Population Demographics of Gars and Bowfin Throughout Illinois

Estimating Abundance of Gars and Bowfin in Illinois

Our lab has been working on estimating the relative abundance, distribution, size structure and age structure of gars and Bowfin throughout major watersheds in Illinois using mark-recapture studies. Mark-recapture studies are an effective method for estimating the absolute abundance of individuals in a defined wild population. When applied over broad spatial scales, mark-recapture studies require the sampling and marking of large numbers of individuals over time to adequately execute the assessment. The data we gather from these studies will be one of the first to document baseline population parameters of these ancient species and can be used to compare population parameters across watersheds in the state.

From 2015 through 2019, state agencies and universities have been assisting the Sport Fish Ecology Lab with data collection of gars and Bowfin throughout Illinois. These include the Illinois Department of Natural Resources Fisheries Division (IDNR), the INHS Illinois River Biological Station, the INHS Population Monitoring Program (LTEF), INHS Great Rivers Field Station, Eastern Illinois University, Western Illinois University, the Illinois Bowfishing Association of Illinois, the Bowfishing Association of America, the Tri-State Bowfishers, Missouri Department of Conservation, and personal communications with anglers.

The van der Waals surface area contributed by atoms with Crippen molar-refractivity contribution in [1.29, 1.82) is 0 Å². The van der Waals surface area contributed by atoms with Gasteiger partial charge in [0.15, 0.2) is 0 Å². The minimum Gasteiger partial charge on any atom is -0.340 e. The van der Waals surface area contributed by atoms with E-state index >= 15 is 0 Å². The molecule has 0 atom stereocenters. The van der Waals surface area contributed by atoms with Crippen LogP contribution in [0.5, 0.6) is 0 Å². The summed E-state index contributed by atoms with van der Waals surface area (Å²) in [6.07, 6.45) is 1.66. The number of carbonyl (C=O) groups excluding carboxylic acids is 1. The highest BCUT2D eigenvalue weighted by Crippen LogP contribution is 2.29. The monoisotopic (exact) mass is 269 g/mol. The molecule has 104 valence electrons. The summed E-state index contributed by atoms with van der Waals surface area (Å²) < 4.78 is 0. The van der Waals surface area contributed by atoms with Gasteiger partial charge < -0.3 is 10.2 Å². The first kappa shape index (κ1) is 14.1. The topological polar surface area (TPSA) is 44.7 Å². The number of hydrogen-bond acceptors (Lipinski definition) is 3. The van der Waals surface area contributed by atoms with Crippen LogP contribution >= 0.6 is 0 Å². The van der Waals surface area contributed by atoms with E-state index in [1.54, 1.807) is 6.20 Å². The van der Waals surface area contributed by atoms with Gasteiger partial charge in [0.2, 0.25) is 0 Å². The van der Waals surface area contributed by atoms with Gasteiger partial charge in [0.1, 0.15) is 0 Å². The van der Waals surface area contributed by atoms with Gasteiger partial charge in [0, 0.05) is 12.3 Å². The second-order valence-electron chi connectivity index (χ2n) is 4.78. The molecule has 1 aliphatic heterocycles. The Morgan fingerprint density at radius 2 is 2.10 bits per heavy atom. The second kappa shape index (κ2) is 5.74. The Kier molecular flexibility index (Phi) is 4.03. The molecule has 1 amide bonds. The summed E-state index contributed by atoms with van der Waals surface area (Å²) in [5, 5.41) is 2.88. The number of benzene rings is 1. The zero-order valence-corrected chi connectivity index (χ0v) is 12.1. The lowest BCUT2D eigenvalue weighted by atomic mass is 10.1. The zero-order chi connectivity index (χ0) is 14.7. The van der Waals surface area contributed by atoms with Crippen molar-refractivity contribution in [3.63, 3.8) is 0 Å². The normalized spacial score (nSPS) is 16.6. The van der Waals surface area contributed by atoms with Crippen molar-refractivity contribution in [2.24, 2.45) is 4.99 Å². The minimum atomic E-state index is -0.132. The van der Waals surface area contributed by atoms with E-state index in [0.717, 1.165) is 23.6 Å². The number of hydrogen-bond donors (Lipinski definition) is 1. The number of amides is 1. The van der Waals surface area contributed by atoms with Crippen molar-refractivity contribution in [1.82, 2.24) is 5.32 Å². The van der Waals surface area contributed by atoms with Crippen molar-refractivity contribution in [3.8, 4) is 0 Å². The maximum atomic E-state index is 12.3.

Researchers are documenting the total length (mm) and weight (g) of each captured fish, affixing a T-bar anchor tag (containing a unique fish ID number and contact information for INHS) into the dorsal musculature as pictured at left, removing the left pectoral fin ray for age estimation, and then releasing individuals at their location of capture.

A total of 5,039 individuals (1,259 Longnose Gar, 2,649 Shortnose Gar, 250 Spotted Gar, and 872 Bowfin) have been collected from the Wabash, Lower Illinois, Upper Illinois, Kaskaskia, Upper Mississippi-Meramec, Lower Ohio, and the Upper Mississippi-Skunk-Wapsipinicon River Basins for this project. The majority of fishes in this study were sampled from the Lower Illinois River and Wabash River basins, largely due to the extensive amount of fish survey effort conducted by INHS and our collaborators.

There were very few recaptured fish in our study and only 19 tagged fish (out of 5, 039 total) were collected more than once throughout the duration of the project. Specifically, 15 fish were recaptured from the Lower Illinois River (12 Bowfin and 15 Shortnose Gar), and 4 fish were recaptured from the Wabash River (2 Longnose Gar and 2 Shortnose Gar). Further age estimation and analyses are ongoing to describe age and size structure of these populations. These data will provide the basic information about the population structure of these ancient fishes throughout Illinois watersheds to aid in research-based management and sustainability practices.

Pictured: Juvenile Bowfin captured from the Emiquon National Wildlife Refuge during a survey with INHS Biological Station in 2015. To learn more about Emiquon visit: https://www.nature.org/en-us/get-involved/how-to-help/places-we-protect/emiquon/